I decided it was time to add video instruction for memory techniques!
I've spent the past few days digging through YouTube videos relating to the various memory techniques, and grouping them into playlists. I tried to order them from simpler descriptions to more complete lectures. I've already added these to the memory basics post for regular access.
The results are below, with the titles linking to their respective YouTube playlist pages:
Memory Technique 1: Beginning Systems
Memory Technique 2: Loci/Journey/Roman Room System
Memory Technique 3: Link System
Memory Technique 4: Simple Peg Systems
Memory Technique 5: Phonetic Peg (Major) System
As a bonus, I've also created two playlists for particular memory feats as well:
Memory Feat: Names and Faces
Memory Feat: Calendar
If you have any additions to these playlists, or have other suggestions for playlists, let me know about them in the comments.
I originally posted the Day of the Week For Any Date tutorial back in 1998. Over the years, I've learned a few tips and tricks to improve both the method itself and the teaching.
As a result, I decided to develop a completely new and revised Day of the Week For Any Date tutorial! What's new about it?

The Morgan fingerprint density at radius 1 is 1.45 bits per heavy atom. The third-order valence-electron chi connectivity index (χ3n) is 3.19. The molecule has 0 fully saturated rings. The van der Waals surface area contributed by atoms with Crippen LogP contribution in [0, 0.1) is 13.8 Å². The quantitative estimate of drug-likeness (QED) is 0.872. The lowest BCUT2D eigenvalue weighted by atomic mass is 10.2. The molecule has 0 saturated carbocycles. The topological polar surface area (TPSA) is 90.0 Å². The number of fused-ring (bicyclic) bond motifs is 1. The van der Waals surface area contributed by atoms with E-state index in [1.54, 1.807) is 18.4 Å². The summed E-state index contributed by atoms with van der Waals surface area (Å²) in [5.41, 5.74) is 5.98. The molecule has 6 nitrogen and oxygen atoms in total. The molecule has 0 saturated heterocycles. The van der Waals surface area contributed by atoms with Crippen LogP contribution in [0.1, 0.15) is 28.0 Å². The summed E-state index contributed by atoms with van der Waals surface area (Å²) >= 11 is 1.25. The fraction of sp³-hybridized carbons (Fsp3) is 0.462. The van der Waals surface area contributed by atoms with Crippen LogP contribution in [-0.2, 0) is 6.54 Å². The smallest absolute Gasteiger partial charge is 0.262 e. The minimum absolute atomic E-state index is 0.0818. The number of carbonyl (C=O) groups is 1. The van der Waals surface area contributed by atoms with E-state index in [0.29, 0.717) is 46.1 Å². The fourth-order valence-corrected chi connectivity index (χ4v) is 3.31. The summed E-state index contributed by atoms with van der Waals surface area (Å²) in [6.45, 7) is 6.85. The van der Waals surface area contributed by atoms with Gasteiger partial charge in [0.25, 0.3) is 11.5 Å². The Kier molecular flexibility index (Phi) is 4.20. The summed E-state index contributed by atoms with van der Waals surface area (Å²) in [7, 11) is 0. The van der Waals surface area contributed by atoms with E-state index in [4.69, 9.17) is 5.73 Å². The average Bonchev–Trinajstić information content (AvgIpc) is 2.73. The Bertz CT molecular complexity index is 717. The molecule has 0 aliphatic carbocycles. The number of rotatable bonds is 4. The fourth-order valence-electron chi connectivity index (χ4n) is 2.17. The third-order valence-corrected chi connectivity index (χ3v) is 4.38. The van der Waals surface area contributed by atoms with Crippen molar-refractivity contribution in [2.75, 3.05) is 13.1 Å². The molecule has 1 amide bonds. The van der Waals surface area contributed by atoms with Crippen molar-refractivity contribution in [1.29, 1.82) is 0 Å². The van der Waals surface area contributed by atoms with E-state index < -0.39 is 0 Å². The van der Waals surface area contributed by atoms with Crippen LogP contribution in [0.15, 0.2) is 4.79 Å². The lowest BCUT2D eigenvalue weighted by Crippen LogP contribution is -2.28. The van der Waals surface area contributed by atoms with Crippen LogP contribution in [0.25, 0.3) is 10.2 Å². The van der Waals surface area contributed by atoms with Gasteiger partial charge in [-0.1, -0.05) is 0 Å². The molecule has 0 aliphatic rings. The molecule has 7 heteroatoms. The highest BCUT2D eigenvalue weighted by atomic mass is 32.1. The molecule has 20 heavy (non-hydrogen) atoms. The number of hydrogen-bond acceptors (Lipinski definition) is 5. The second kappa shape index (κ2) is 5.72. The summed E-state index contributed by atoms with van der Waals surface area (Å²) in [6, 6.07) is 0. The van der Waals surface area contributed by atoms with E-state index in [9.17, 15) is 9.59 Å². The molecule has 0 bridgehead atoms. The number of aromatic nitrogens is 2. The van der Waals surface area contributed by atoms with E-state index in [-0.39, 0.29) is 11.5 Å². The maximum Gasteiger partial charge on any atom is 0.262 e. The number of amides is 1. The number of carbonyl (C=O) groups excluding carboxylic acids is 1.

The first major change I made was to eliminate the requirement of having to study and practice other memory systems first. Mnemonics are still used, but they're simpler, shorter, and don't require previous knowledge of any memory techniques.
The lessons are also done gradually, so that you can learn at your own pace. After introducing the approach and teaching weekday and month codes, you immediately start working with the years 2000-2003 to get the basic idea of the formula down.
That immediate application of the formula necessitated two changes of it's own. First, I've started using the 21st century (2000-2099) as the basic century. The original tutorial used the 20th century (1900-1999) as the basic century.
Second, instead of teaching about leap years at the end of the tutorial, they're now an integral part of learning how to do this feat. When learning about the formula, you quickly learn how to handle leap years for dealing with January and February dates in 2000. The very next step is learning mnemonics for the first 7 leap years, and then how to handle the remaining leap years without any more mnemonics!
Once you have all the leap years down, the remaining years are easily learned, too. Handling other centuries can be picked up quickly, as well.
Of course, none of these steps are effective unless you practice them. All this re-working of the method naturally required a completely new quiz. Seeing the quiz buttons, you quickly get a feel for the pace of the lessons: Learn and practice codes, then learn and practice dates with them, move on to the next set of codes, and repeat.
It may seem slower, but the more gradual nature of the new tutorial should make it easier to learn and less intimidating.
Have you tried to learn this feat before? Do you like this version of the tutorial? I'd love to hear your comments and criticisms in the comments!